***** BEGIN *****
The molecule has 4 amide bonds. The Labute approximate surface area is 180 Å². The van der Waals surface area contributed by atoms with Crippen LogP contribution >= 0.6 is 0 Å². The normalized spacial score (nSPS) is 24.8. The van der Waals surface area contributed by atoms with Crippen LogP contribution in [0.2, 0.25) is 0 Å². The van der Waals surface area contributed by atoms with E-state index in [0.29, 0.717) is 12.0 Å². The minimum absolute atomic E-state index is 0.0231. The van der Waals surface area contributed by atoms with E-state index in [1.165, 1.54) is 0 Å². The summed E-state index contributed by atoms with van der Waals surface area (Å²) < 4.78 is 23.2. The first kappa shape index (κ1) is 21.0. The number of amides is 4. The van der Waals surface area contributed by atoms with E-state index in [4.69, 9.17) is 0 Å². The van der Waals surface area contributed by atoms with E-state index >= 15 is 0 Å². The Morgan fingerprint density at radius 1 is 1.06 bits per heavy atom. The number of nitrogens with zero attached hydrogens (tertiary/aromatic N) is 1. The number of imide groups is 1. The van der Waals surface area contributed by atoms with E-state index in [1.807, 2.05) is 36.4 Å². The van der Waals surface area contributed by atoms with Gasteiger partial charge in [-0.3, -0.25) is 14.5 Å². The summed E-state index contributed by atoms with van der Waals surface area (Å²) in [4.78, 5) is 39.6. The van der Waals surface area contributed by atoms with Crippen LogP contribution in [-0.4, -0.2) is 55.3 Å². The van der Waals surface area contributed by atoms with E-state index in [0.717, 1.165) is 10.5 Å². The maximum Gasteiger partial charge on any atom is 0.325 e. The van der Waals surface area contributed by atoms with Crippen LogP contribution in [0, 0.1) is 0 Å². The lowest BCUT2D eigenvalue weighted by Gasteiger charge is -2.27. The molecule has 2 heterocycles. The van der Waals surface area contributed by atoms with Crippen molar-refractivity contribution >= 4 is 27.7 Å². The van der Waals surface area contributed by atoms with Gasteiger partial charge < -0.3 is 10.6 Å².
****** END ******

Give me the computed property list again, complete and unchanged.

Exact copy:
The molecule has 4 amide bonds. The Labute approximate surface area is 180 Å². The van der Waals surface area contributed by atoms with Crippen LogP contribution >= 0.6 is 0 Å². The normalized spacial score (nSPS) is 24.8. The van der Waals surface area contributed by atoms with Crippen LogP contribution in [0.2, 0.25) is 0 Å². The van der Waals surface area contributed by atoms with E-state index in [0.29, 0.717) is 12.0 Å². The minimum absolute atomic E-state index is 0.0231. The van der Waals surface area contributed by atoms with E-state index in [1.165, 1.54) is 0 Å². The summed E-state index contributed by atoms with van der Waals surface area (Å²) < 4.78 is 23.2. The first kappa shape index (κ1) is 21.0. The number of amides is 4. The van der Waals surface area contributed by atoms with E-state index in [4.69, 9.17) is 0 Å². The van der Waals surface area contributed by atoms with E-state index >= 15 is 0 Å². The Morgan fingerprint density at radius 1 is 1.06 bits per heavy atom. The number of nitrogens with zero attached hydrogens (tertiary/aromatic N) is 1. The number of imide groups is 1. The van der Waals surface area contributed by atoms with E-state index in [1.807, 2.05) is 36.4 Å². The van der Waals surface area contributed by atoms with Gasteiger partial charge in [-0.3, -0.25) is 14.5 Å². The summed E-state index contributed by atoms with van der Waals surface area (Å²) in [4.78, 5) is 39.6. The van der Waals surface area contributed by atoms with Crippen LogP contribution in [-0.4, -0.2) is 55.3 Å². The van der Waals surface area contributed by atoms with E-state index in [0.717, 1.165) is 10.5 Å². The maximum Gasteiger partial charge on any atom is 0.325 e. The van der Waals surface area contributed by atoms with Crippen LogP contribution in [0, 0.1) is 0 Å². The lowest BCUT2D eigenvalue weighted by Gasteiger charge is -2.27. The molecule has 2 heterocycles. The van der Waals surface area contributed by atoms with Crippen molar-refractivity contribution >= 4 is 27.7 Å². The van der Waals surface area contributed by atoms with Gasteiger partial charge < -0.3 is 10.6 Å².